The proportion of sleep apnea syndrome (SAS) in the general adult population that goes undiagnosed was estimated from a sample of 4,925 employed adults. Questionnaire data on doctor-diagnosed sleep apnea were followed up to ascertain the prevalence of diagnosed sleep apnea. In-laboratory polysomnography on a subset of 1,090 participants was used to estimate screen-detected sleep apnea. In this population, without obvious barriers to health care for sleep disorders, we estimate that 93% of women and 82% of men with moderate to severe SAS have not been clinically diagnosed. These findings provide a baseline for assessing health care resource needs for sleep apnea.
"most debilitating medical conditions, including hypertension, cardiovascular disease, coronary artery disease, insulinresistance diabetes, depression, and sleepiness-related accidents . However despite being a common disease, OSAS is under recognized by most primary care physicians . In most laboratories, patients with sleep apnea are evaluated for an entire diagnostic night followed by a continuous positive airway pressure (CPAP) titration night. "
"In addition , the screening process removes patients from their normal sleeping environment , preventing repeatable unbiased studies . It is estimated that up to 90% of individuals with OSA are undiagnosed and untreated ( Young et al . , 1997 ) . Screening of OSA is particularly poor in developing countries , where the resources required for conventional screening and diagnosis are often unavailable . While conventional screening of OSA is expen - sive , some treatment for those diagnosed with the condition can be relatively cheap ; oral appliances , which attempt to enlarge"
[Show abstract][Hide abstract] ABSTRACT: Obstructive sleep apnea (OSA) is a disorder characterized by repeated pauses in breathing during sleep, which leads to deoxygenation and voiced chokes at the end of each episode. OSA is associated by daytime sleepiness and an increased risk of serious conditions such as cardiovascular disease, diabetes, and stroke. Between 2 and 7% of the adult population globally has OSA, but it is estimated that up to 90% of those are undiagnosed and untreated. Diagnosis of OSA requires expensive and cumbersome screening. Audio offers a potential non-contact alternative, particularly with the ubiquity of excellent signal processing on every phone. Previous studies have focused on the classification of snoring and apneic chokes. However, such approaches require accurate identification of events. This leads to limited accuracy and small study populations. In this work, we propose an alternative approach which uses multiscale entropy (MSE) coefficients presented to a classifier to identify disorder in vocal patterns indicative of sleep apnea. A database of 858 patients was used, the largest reported in this domain. Apneic choke, snore, and noise events encoded with speech analysis features were input into a linear classifier. Coefficients of MSE derived from the first 4 h of each recording were used to train and test a random forest to classify patients as apneic or not. Standard speech analysis approaches for event classification achieved an out-of-sample accuracy (Ac) of 76.9% with a sensitivity (Se) of 29.2% and a specificity (Sp) of 88.7% but high variance. For OSA severity classification, MSE provided an out-of-sample Ac of 79.9%, Se of 66.0%, and Sp = 88.8%. Including demographic information improved the MSE-based classification performance to Ac = 80.5%, Se = 69.2%, and Sp = 87.9%. These results indicate that audio recordings could be used in screening for OSA, but are generally under-sensitive.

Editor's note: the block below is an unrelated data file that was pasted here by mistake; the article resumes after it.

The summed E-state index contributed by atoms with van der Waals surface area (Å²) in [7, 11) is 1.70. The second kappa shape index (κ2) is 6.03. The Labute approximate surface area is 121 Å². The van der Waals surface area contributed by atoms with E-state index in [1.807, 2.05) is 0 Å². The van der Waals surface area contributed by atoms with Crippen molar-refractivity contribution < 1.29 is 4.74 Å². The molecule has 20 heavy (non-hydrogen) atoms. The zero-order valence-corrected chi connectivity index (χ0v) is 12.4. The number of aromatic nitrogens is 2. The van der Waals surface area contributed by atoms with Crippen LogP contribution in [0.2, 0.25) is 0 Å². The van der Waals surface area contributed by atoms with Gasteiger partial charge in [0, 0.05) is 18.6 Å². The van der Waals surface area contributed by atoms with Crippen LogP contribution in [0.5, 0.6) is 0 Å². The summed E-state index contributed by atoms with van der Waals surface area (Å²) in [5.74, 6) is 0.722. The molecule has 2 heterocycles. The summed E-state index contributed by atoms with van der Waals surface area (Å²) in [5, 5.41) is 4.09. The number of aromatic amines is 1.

Frontiers in Bioengineering and Biotechnology 08/2015; 3. DOI:10.3389/fbioe.2015.00114
"Obstructive sleep apnoea (OSA) is a common disease, with a prevalence of 3–5% symptomatic and 24–26% asymptomatic patients   . OSA is caused by episodic upper airway obstruction which occurs during sleep. "
[Show abstract][Hide abstract] ABSTRACT: Purpose: The severity of obstructive sleep apnoea (OSA) ranges from mild or moderate to severe sleep apnoea. However, there is no information available on the clinical characteristics associated with cases involving more than 100 events per hour. This is a preliminary report and our goal was to characterise the demographics and sleep characteristics of patients with Extreme OSA and compare with patients with sleep apnoea of lesser severity. We hypothesised that patients with Extreme OSA (AHI4100) is associated with an increased comorbidities and/or risk factors.
Methods: We carried out a case-control study on male patients with OSA who were seen in a private hospital in Lima, Peru between 2006 and 2012. Cases were identified if their apnoea/ hypopnea index (AHI) was higher than 100 (Extreme OSA), and four controls were selected per case: two with 15–29 AHI and two with 30–50 AHI, matched according to case diagnosis dates. We evaluated demographic, past medical history, and oxygen saturation variables
Results: We identified 19 cases that were matched with 54 controls. In the multivariate model, only arterial hypertension, neck circumference, age, and over 10% in SatO2Hbr90% in total sleep time (T90) were associated with Extreme OSA. Arterial hypertension had an OR¼6.31 (CI95%: 1.71–23.23) of Extreme OSA. Each 5-cm increment in neck circumference was associated with an increase of OR¼4.34 (CI95%: 1.32–14.33), while T90410% had an OR¼19.68 (CI95%: 4.33–
89.49). Age had a marginal relevance (OR¼0.95; CI95%: 0.92–0.99)
Conclusion: Our results suggest that arterial hypertension, neck circumference, and over 10% SatO2Hbr90% in total sleep time were associated with a higher probability of Extreme OSA. We recommend investigators to study this population of Extreme OSA looking for an early diagnosis and the identification of prognostic factors in comparison withmoderate to severe levels.
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